Carved animal figures, such as dogs and ostriches, are placed on village foundation altars to commemorate sacrificed animals, while granary doors, stools and house posts are also adorned with figures and symbols. There are nearly eighty styles of masks, but their basic characteristic is great boldness in the use of geometric shapes, independent of the various animals they are supposed to represent.
The structure of a large number of masks is based on the interplay of vertical and horizontal lines and shapes. Another large group has triangular, conic shapes. All masks have large geometric eyes and stylized features. The masks are often polychrome, but on many the color is lost; after the ceremonies they were left on the ground and quickly deteriorated because of termites and other conditions.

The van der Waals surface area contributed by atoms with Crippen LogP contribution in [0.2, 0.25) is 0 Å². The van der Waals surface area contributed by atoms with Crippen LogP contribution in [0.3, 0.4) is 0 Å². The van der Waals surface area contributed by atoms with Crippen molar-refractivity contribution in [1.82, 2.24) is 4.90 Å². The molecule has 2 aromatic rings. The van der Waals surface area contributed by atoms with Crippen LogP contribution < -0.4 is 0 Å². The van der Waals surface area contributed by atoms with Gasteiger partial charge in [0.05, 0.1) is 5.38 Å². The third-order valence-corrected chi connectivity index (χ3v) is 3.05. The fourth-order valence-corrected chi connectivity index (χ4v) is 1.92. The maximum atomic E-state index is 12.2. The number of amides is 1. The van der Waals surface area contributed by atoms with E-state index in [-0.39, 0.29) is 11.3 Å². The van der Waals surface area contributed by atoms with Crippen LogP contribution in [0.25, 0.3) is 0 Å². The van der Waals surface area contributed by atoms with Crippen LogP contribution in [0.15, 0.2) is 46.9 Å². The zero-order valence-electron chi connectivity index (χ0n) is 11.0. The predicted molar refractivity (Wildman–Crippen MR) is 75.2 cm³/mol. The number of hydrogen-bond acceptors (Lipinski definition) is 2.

The Dogon continue an ancient masquerading tradition, which commemorates the origin of death. According to their myths, death came into the world as a result of primeval man’s transgressions against the divine order. Dama memorial ceremonies are held to accompany the dead into the ancestral realm and restore order to the universe.
The performance of masqueraders – sometimes as many as 400 – at these ceremonies is considered absolutely necessary. In the case of the dama, the timing, types of masks involved, and other ritual elements are often specific to one or two villages and may not resemble those seen in locations only several miles distant.
The masks also appear during baga-bundo rites performed by small numbers of masqueraders before the burial of a male Dogon. Dogon masks evoke the form of animals associated with their mythology, yet their significance is only understood by the highest ranking cult members whose role is to explain the meaning of each mask to a captivated audience.